Summary: Nine reasons that John gives why we should abide in Christ.
Series: 1 John
Sermon: Why Abide
Text: 1 John 2:28 – 3:10
March 25th, 2007
We’re on our 7th week of a series in which we are going through the book of 1 John. And throughout the book we have observed how John is concerned about those who had received the Gospel that he had written and that bears his name, but now were being threatened by false teachers who are about to mislead the church. John’s constant cry to those who are reading is to resist the forces that are at work to lead them astray, by remaining in Christ. In fact the Greek word used is “abide”.
He so wants to impress this one point on the readers that he uses this same word 10 times from verse 6 of chapter 2 to verse 27. Now it’s not always translated as abide, the NIV often translates it as live or remain. For instance verse 6 “Whoever claims to live in him must walk as Jesus did.” And in verse 24 “See that what you have heard from the beginning remains in you. If it does, you also will remain in the Son and in the Father.”
John has great affection for this young church, that is why he often calls them dear children, or dear friends, and out of his great affection he writes to warn them, “There are false teachers, people who will attempt to confuse your minds and lead you astray, you need to abide, to remain, to live in Christ. And there will also be a cultural pressure that is brought to bear trying to sway your desires called worldliness, you need to abide, to remain, to live in Christ. And there is also a spirit at work that is actively working against Jesus and those who identify with Him an anti-Christ presence that is out to destroy you in any way it can, you need to abide, to remain, to live in Christ.”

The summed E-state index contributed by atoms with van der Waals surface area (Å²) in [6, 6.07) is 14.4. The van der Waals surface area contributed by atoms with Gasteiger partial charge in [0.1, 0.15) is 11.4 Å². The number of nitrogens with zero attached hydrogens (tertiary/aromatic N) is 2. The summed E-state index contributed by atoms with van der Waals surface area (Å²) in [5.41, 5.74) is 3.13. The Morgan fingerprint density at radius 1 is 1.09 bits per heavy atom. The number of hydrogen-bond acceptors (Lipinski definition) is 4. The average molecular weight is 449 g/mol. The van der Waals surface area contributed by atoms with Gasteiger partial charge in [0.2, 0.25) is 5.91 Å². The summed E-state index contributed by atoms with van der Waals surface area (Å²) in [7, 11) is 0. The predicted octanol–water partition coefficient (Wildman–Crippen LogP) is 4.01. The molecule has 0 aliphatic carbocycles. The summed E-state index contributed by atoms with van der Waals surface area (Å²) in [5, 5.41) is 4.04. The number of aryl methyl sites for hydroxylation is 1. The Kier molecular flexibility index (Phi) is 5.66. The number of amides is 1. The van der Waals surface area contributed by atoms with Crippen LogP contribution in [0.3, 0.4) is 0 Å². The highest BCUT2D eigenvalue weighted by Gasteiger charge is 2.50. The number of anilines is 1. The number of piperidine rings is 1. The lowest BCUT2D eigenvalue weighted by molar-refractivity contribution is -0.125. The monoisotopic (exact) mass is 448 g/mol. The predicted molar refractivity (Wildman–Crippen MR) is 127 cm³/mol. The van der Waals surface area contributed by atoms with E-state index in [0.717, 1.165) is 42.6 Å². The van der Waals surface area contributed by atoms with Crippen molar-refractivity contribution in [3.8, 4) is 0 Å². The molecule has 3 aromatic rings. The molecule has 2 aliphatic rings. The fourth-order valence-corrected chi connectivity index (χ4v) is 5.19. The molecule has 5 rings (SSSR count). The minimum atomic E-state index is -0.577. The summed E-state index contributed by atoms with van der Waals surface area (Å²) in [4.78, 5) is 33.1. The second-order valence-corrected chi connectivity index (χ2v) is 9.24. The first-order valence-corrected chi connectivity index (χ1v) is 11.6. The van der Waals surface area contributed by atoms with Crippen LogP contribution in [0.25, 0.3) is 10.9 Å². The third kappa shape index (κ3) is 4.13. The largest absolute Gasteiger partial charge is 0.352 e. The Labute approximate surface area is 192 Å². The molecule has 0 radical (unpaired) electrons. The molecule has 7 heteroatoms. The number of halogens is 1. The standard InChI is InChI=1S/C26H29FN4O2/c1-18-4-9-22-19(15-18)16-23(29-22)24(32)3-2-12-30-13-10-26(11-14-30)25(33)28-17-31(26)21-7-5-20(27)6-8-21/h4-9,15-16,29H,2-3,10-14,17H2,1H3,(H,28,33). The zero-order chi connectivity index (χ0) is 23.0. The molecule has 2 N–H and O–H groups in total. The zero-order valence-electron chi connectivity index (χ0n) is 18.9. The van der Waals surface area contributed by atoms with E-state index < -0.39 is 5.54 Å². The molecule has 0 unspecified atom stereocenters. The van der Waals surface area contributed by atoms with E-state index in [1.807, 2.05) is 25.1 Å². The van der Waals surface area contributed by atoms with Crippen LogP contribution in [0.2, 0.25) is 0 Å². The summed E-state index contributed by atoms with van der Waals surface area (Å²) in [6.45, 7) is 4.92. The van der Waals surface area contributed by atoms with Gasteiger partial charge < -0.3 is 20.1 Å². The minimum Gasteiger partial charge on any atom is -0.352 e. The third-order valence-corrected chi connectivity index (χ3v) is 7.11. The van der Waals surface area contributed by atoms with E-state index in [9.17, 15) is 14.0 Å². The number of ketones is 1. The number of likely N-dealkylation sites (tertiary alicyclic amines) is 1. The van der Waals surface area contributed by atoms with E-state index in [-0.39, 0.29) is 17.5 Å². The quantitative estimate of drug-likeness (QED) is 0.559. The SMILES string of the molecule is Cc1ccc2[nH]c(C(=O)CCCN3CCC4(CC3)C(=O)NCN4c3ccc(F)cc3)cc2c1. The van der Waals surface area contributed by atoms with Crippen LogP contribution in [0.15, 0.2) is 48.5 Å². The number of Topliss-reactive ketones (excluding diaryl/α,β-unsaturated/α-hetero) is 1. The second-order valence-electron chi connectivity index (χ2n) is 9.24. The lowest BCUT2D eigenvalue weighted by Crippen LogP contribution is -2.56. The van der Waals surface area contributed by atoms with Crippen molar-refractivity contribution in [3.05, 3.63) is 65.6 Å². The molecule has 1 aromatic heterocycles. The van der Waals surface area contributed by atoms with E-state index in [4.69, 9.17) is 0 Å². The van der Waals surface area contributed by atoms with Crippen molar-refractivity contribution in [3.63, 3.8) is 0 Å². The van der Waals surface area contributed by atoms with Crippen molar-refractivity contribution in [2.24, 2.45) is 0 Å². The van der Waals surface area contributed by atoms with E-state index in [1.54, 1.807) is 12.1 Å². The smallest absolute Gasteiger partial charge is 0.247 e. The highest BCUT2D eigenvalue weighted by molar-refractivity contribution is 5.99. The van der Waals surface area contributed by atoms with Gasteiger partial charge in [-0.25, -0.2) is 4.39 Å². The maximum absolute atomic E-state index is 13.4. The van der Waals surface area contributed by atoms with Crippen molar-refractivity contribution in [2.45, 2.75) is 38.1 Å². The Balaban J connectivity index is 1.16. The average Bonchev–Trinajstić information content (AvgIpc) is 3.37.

And can’t you just imagine this young church – who is being intellectually challenged by false teachers, emotionally tempted by the lure of worldliness and physically and perhaps psychologically intimidated by an antichrist spirit at work to crush them – you can just imagine them thinking, “Why? Why should I abide? Why should I persevere and resist, and stand my ground and fight and find myself weary and drained and beat up by what appears to be the insurmountable odds and pressures that are exerted against me?” Have you ever felt like that? Like quitting, like giving in.
Don’t you get tired of standing for a morality that others label as intolerant or prejudicial? Don’t you grow weary and confused by trying to have to sort through the barrage of attacks against your faith written by those openly opposed and others who profess to be a member of the faith, arguments that deny the resurrection of Jesus, that claims to have found the bones, the question the veracity of the Bible’s account or asserts that its simply false. Don’t you find yourself wishing you could turn off a conscience that won’t allow you to stretch the truth or remain in an angry disposition against another. Don’t you wish you could just rent any movie and not have to care if its contents are offensive, don’t you wish you could live for yourself like everyone else seems to and stop being everybody’s doormat. Don’t you? Sometimes don’t you just get tired of pulling your thoughts back from the brink of surrendering to desires that you’re tired of resisting and long to indulge and commanding your mind to be conscious of God and calling your thoughts back to what’s wholesome? Isn’t the work of abiding difficult when the stream of society is pushing and rushing and moving against you and your forced to stand face into the crowd and remain in Christ. And at times, perhaps when you’ve had an especially rough day and your lonely, and fed up, and bored perhaps at those time you wonder, like sometimes I wonder, “Why should I abide?”